Talking Cures and Placebo Effects, by David Jopling. Argues that many of the positive results of psychotherapy and psychoanalysis may be ‘placebo effects’. Reviewed by Peter Raabe for Metapsychology (2009), 13, 26.
Thinking through Dementia, by Julian Hughes. Hughes is an old-age psychiatrist bringing a humane and intelligent perspective on the plight of those suffering with dementia. Wittgenstein and Heidegger are called on to provide a framework for understanding the nature of memory, the psychiatric concept of ‘dementia’, and the situated being of the person with dementia.
Thomas Szasz: An appraisal of his legacy, Edited by C.V. Haldipur, James L. Knoll IV, and Eric v.d. Luft. Insanity Defence – the book examines the concept and his criticism both from an historical and philosophical perspective. Concept of Mental illness – questioning the concept of mental illness is central to much of Szasz’s work. This book examines the concept in depth. Suicide – the matter of suicide has been debated not only by physicians but also by legislators the world over. The book contributes to the debate by examining the issue from various perspectives.
Trauma, Truth and Reconciliation: Healing Damaged Relationships, edited by Nancy Potter.Examines the role of forgiveness in recovery from trauma, showing how it plays a central role in healing those who have been wronged by others. Synopsis by Richard Gipps. Metapsychology review here.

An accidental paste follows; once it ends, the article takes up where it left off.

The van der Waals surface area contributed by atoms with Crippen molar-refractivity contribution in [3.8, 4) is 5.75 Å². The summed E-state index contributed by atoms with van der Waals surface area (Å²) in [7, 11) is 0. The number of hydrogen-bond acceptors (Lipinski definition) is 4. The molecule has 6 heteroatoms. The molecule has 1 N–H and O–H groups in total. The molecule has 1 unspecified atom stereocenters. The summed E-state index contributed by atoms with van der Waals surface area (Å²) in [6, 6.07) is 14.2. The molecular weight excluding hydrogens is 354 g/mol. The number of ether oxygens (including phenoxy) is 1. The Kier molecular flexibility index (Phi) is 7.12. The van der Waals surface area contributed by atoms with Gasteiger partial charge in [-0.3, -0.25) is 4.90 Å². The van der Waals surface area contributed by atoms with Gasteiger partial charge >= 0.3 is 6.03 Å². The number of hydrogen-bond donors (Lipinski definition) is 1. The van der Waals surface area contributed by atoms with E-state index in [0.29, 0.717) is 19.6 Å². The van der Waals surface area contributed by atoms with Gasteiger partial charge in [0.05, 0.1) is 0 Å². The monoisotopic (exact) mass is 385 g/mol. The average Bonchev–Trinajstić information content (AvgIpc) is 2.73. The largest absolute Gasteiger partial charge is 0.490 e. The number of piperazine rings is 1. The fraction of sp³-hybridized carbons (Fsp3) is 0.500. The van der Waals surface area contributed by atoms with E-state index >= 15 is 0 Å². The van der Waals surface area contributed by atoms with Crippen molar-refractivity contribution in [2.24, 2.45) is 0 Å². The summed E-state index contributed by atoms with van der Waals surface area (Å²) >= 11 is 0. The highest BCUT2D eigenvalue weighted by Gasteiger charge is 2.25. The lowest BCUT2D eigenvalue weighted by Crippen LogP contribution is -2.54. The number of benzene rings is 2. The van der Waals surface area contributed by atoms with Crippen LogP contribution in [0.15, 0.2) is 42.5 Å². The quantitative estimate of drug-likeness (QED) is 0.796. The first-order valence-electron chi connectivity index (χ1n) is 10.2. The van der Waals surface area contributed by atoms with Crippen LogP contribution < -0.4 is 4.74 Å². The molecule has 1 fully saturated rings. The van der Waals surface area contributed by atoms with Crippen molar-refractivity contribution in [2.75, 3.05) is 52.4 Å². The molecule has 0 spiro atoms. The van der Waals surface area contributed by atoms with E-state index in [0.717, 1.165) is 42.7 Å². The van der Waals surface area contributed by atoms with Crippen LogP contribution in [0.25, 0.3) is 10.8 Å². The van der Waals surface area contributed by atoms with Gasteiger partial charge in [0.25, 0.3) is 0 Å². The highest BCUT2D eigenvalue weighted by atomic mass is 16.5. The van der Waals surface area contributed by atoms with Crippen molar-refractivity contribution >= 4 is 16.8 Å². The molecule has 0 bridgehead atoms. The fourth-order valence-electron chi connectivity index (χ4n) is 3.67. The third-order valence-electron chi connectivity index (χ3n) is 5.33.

Unconscious knowing and other essays in psycho-philosophical analysis, by Linda Brakel.This book presents five essays: 1. Unconscious knowing: Psychoanalytic evidence in support of a radical epistemic view; 2. The limits of rationality: Vagueness, a case study; 3. Agency – ‘me’-ness in action; 4. The placebo effect: Psychoanalytic theory can help explain the phenomenon; 5. Explanations and conclusions.
Vagueness in Psychiatry, Geert Keil, Lara Keuck, and Rico Hauswald. Represents the first systematic effort to draw various lines of inquiry together, including the debates about the principles of psychiatric classification, categorical versus dimensional approaches, prodromal phases and sub-threshold disorders, and the problem of over-diagnosis in psychiatry, and relates these debates to philosophical research on vagueness and demarcation problems, helping readers to navigate through the various debates surrounding the problem of blurred boundaries in the classification and diagnosis of mental illness.
Values and Psychiatric Diagnosis, by John Sadler. An examination of the methods of psychiatric diagnosis, exploring how diagnoses are influenced by value judgements.
The Virtue of Defiance and Psychiatric Engagement, by Nancy Nyquist Potter. A unique and original treatment of the topic of defiance – Invites readers to think about problems in a new way.
The Virtuous Psychiatrist: Character Ethics in Psychiatric Practice, by Jennifer Radden & John Sadler. Applies Aristotelian virtue theory to the clinical encounter, examining the traits necessary for ethically sensitive and clinically effective psychiatric and psychotherapeutic practice.
What Is Mental Disorder?: An Essay in Philosophy, Science, and Values, by Derek Bolton.Tackles the problems involved in the definition and boundaries – or lack of boundaries – of the concept of ‘mental disorder’. Reviewed by Phil Jenkins for Metapsychology (2008), 12, 33. Synopsis by Richard Gipps.